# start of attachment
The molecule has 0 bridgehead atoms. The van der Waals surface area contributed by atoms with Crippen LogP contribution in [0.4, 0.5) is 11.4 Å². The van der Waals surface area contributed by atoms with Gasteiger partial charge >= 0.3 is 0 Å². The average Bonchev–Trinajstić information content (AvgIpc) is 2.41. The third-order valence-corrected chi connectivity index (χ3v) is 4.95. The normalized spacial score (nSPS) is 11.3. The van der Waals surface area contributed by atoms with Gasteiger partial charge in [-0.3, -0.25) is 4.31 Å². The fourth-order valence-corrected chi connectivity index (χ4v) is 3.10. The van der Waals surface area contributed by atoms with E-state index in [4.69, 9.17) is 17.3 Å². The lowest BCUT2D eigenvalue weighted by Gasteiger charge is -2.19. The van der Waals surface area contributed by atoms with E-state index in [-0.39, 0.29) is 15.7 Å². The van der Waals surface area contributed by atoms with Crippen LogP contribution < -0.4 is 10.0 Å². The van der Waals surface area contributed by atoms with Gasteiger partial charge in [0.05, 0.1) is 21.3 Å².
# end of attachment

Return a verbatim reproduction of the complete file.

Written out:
The molecule has 0 bridgehead atoms. The van der Waals surface area contributed by atoms with Crippen LogP contribution in [0.4, 0.5) is 11.4 Å². The van der Waals surface area contributed by atoms with Gasteiger partial charge >= 0.3 is 0 Å². The average Bonchev–Trinajstić information content (AvgIpc) is 2.41. The third-order valence-corrected chi connectivity index (χ3v) is 4.95. The normalized spacial score (nSPS) is 11.3. The van der Waals surface area contributed by atoms with Gasteiger partial charge in [-0.3, -0.25) is 4.31 Å². The fourth-order valence-corrected chi connectivity index (χ4v) is 3.10. The van der Waals surface area contributed by atoms with E-state index in [4.69, 9.17) is 17.3 Å². The lowest BCUT2D eigenvalue weighted by Gasteiger charge is -2.19. The van der Waals surface area contributed by atoms with E-state index in [-0.39, 0.29) is 15.7 Å². The van der Waals surface area contributed by atoms with Crippen LogP contribution < -0.4 is 10.0 Å². The van der Waals surface area contributed by atoms with Gasteiger partial charge in [0.05, 0.1) is 21.3 Å².